Slavery lasted centuries for African Americans in the United States. The National Memorial for Peace and Justice was built to recognize this history.

Slavery lasted centuries for African Americans in the United States. Even after it ended, black people still suffered harassment, segregation and lynching.

The National Memorial for Peace and Justice was built to recognize this history. Located in Montgomey, Alabama, its the first memorial to focus on lynching in America. The belief is that in order for America to heal from its dark past, it must be confronted head on, so it will never happen again.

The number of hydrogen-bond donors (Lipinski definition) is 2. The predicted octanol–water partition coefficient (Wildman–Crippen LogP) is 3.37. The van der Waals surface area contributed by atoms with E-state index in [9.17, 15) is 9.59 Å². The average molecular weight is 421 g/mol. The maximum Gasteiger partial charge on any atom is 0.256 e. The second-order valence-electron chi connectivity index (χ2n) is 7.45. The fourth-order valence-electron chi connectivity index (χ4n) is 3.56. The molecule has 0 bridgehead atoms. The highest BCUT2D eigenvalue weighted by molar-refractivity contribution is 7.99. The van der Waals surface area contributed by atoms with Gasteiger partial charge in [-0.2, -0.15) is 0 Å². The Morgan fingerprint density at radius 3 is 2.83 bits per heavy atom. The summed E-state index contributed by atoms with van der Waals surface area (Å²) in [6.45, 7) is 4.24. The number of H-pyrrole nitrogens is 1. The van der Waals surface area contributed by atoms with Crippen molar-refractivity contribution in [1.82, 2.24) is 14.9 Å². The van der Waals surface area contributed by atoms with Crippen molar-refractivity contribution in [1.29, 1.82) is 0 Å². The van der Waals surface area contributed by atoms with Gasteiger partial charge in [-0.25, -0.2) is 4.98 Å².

4400 lynchings took place in America between 1877 to 1950. African Americans were publicly hung, killed and tortured. Many acts of racial terrorism went undocumented and ignored by government authorities. The museum’s 800 steel monuments represent counties where lynchings occurred.

Each one has the names of the people murdered there inscribed upon them. They hang from the ceiling to confront the horrors of lynching head-on. In addition to murdering thousands of people, lynchings had a longer-lasting effect. They led to further economic and social segregation for the black community. And caused psychological trauma for generations of families afterwards. With this memorial, America can continue to learn from their past mistakes. Without hiding from them.

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